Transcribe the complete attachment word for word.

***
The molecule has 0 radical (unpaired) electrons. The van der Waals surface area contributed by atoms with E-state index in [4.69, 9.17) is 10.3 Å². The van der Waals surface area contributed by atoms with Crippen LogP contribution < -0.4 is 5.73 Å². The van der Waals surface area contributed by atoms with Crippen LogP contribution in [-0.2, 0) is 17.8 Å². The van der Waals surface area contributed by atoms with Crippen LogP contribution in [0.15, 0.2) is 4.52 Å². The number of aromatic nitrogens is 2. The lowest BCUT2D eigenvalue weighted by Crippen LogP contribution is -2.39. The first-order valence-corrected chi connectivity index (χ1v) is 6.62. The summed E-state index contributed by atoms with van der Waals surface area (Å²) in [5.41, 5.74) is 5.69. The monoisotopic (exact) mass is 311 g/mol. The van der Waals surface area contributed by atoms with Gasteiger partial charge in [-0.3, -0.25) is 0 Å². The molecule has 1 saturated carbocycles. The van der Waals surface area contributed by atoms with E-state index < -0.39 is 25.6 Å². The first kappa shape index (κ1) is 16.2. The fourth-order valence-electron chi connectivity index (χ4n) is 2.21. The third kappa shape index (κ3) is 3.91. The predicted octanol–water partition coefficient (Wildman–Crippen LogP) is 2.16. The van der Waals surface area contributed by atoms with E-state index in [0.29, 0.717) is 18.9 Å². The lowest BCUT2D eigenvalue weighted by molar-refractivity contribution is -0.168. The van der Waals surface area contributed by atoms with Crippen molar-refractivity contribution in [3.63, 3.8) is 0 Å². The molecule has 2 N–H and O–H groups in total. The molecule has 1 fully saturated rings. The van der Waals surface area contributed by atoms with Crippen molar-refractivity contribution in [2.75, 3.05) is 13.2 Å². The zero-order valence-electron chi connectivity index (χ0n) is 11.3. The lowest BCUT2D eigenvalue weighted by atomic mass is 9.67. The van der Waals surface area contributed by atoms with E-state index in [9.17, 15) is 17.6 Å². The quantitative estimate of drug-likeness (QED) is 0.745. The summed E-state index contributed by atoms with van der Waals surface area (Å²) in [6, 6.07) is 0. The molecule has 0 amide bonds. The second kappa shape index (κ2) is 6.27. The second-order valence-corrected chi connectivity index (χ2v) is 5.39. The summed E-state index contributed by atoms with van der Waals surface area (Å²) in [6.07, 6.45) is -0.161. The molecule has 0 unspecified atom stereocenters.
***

The molecule has 0 radical (unpaired) electrons. The van der Waals surface area contributed by atoms with E-state index in [4.69, 9.17) is 10.3 Å². The van der Waals surface area contributed by atoms with Crippen LogP contribution < -0.4 is 5.73 Å². The van der Waals surface area contributed by atoms with Crippen LogP contribution in [-0.2, 0) is 17.8 Å². The van der Waals surface area contributed by atoms with Crippen LogP contribution in [0.15, 0.2) is 4.52 Å². The number of aromatic nitrogens is 2. The lowest BCUT2D eigenvalue weighted by Crippen LogP contribution is -2.39. The first-order valence-corrected chi connectivity index (χ1v) is 6.62. The summed E-state index contributed by atoms with van der Waals surface area (Å²) in [5.41, 5.74) is 5.69. The monoisotopic (exact) mass is 311 g/mol. The van der Waals surface area contributed by atoms with Gasteiger partial charge in [-0.3, -0.25) is 0 Å². The molecule has 1 saturated carbocycles. The van der Waals surface area contributed by atoms with E-state index < -0.39 is 25.6 Å². The first kappa shape index (κ1) is 16.2. The fourth-order valence-electron chi connectivity index (χ4n) is 2.21. The third kappa shape index (κ3) is 3.91. The predicted octanol–water partition coefficient (Wildman–Crippen LogP) is 2.16. The van der Waals surface area contributed by atoms with E-state index in [0.29, 0.717) is 18.9 Å². The lowest BCUT2D eigenvalue weighted by molar-refractivity contribution is -0.168. The van der Waals surface area contributed by atoms with Crippen molar-refractivity contribution in [3.63, 3.8) is 0 Å². The molecule has 2 N–H and O–H groups in total. The molecule has 1 fully saturated rings. The van der Waals surface area contributed by atoms with Crippen molar-refractivity contribution in [2.75, 3.05) is 13.2 Å². The zero-order valence-electron chi connectivity index (χ0n) is 11.3. The lowest BCUT2D eigenvalue weighted by atomic mass is 9.67. The van der Waals surface area contributed by atoms with E-state index in [9.17, 15) is 17.6 Å². The quantitative estimate of drug-likeness (QED) is 0.745. The summed E-state index contributed by atoms with van der Waals surface area (Å²) in [6, 6.07) is 0. The molecule has 0 amide bonds. The second kappa shape index (κ2) is 6.27. The second-order valence-corrected chi connectivity index (χ2v) is 5.39. The summed E-state index contributed by atoms with van der Waals surface area (Å²) in [6.07, 6.45) is -0.161. The molecule has 0 unspecified atom stereocenters.